Dentists tend to be a particular sort. We spend our days awkwardly hunched over, working in a tiny dark space, on tiny problems that take precise, microscopically-accurate solutions to fix. During most visits, our patients are in pain or wishing they were somewhere else. Usually both. Between patient appointments or after clinical hours, dentists must also run their office, pay bills, change lightbulbs, fix computer problems and manage their team. Then, there’s the obligation to stay abreast of technology, techniques and materials that will make dentistry more comfortable, more affordable and more predictable for our patients.
On Feb. 17, Gov. Greg Abbott delivered his first State of the State address during a joint session of the Texas House and Senate and released his recommendations for the two-year 2016-2017 state budget. In his 43-page Governor’s Budget document, Abbott said he aims to: “Constrain the size and growth of government. Reduce agency spending. Suspend, reduce, and eliminate unnecessary taxes and fees. Ensure government supports job creation and is accountable and transparent.”
I hope you all had a wonderful holiday season. I enjoyed spending time with family and friends. It’s hard to believe that the second semester is already under way! Our students and teachers hit the ground running since January. As we move through the second semester, our teachers will continue their work on academic improvement for all students.
Committee began groundwork for its budget-writing duties with public hearings on four consecutive days. Led by Chairwoman Jane Nelson, RGrapevine, the 15-member panel heard testimony from the offices of the governor, comptroller and attorney general. Input also was received on state pension funds, courts and payments on state debt. Currently, the budget is an estimated $4.5 billion for all of those “general government” functions and an increase of $200 million has been proposed for 2016-2017.
On Jan. 28, the main work of the Texas Legislature started when the state budget-writing Senate Finance Committee met at the capitol. Financial figures for the committee to use as a guide come from the 10-member Legislative Budget Board, a permanent joint committee of the fiscal analyses for proposed legislation and conducts evaluations and reviews to improve the efficiency and performance of state and local operations.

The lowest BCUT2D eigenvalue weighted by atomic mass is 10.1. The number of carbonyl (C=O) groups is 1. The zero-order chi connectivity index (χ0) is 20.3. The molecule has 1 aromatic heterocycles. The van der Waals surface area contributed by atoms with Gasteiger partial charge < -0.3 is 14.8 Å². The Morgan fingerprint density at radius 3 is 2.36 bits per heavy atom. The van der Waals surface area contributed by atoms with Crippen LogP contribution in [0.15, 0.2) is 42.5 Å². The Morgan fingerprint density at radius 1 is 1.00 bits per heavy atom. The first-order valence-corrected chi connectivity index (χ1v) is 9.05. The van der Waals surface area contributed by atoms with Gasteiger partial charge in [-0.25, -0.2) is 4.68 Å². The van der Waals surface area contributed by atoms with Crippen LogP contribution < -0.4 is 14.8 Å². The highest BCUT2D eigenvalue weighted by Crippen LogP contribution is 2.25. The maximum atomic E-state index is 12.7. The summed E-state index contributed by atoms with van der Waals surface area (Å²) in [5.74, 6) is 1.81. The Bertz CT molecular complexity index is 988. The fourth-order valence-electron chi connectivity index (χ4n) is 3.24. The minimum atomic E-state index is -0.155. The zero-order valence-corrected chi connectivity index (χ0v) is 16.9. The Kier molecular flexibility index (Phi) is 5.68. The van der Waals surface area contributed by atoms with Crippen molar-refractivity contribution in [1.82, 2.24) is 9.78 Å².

January 20 was inauguration day for Gov. Greg Abbott, successor to Rick Perry, who completed a recordsetting 14 years as governor. Abbott is the 48th governor of Texas. Abbott expressed gratitude to the people who elected him and promised
to “promote policies that limit the growth of government, not the size of your dreams.”To view more please log in or
“There are all kinds of conventions and everyone who attends one has stories to tell. We’ve all heard or read about conventions that are wild and woolly, some that are sedate and those of each kind that are filled with uplifting and informative programs. In my three-quarters of a century of living, I’ve been to some of both kinds. Probably the “wildest and woolliest” meetings were a couple of regional Jaycee conflabs. Originally, Jaycees were known as the Junior Chamber of Commerce (Jaycees for short) with membership restricted to young men ages 18-35. Ultimately, there was a name change to the short “nickname.”
Governor Rick Perry addressed a joint session of the House and Senate for the last time on Jan. 15, a couple of days after the opening of the 140- day regular session of the 84th Texas Legislature. Before recounting various aspects of the state’s performance during his record-breaking tenure as chief executive, Perry said, “I have come here to reflect on what we have done together, and to say farewell. But most of all, to tell you it has been the highest of honors to serve as your governor for the last 14 years.”
Signaling his intent to promote transparency and accountability in the 84th Texas Legislature, House Speaker Joe Straus announced on Jan. 9 that in the coming weeks the House would release a budget proposal designed to strengthen oversight of state agency contracts. The Legislature convenes today, Jan. 13.
When the 84th Texas Legislature convenes on Jan. 13 and oaths of office are administered, the political party split will be 21 Republicans to 10 Democrats in the 31-member Senate, and 98 Republicans to 52 Democrats in the 150-member House. The composition and leadership of committees, the flow of legislation through those committees and control of floor debate will be according to the wishes of new Lt. Gov. Dan Patrick of Houston and House Speaker Joe Straus of San Antonio. Straus is subject to reelection by his peers. He is expected to retain the rostrum and gavel for a fourth consecutive term, even if challenged by a subgroup within the Republican party.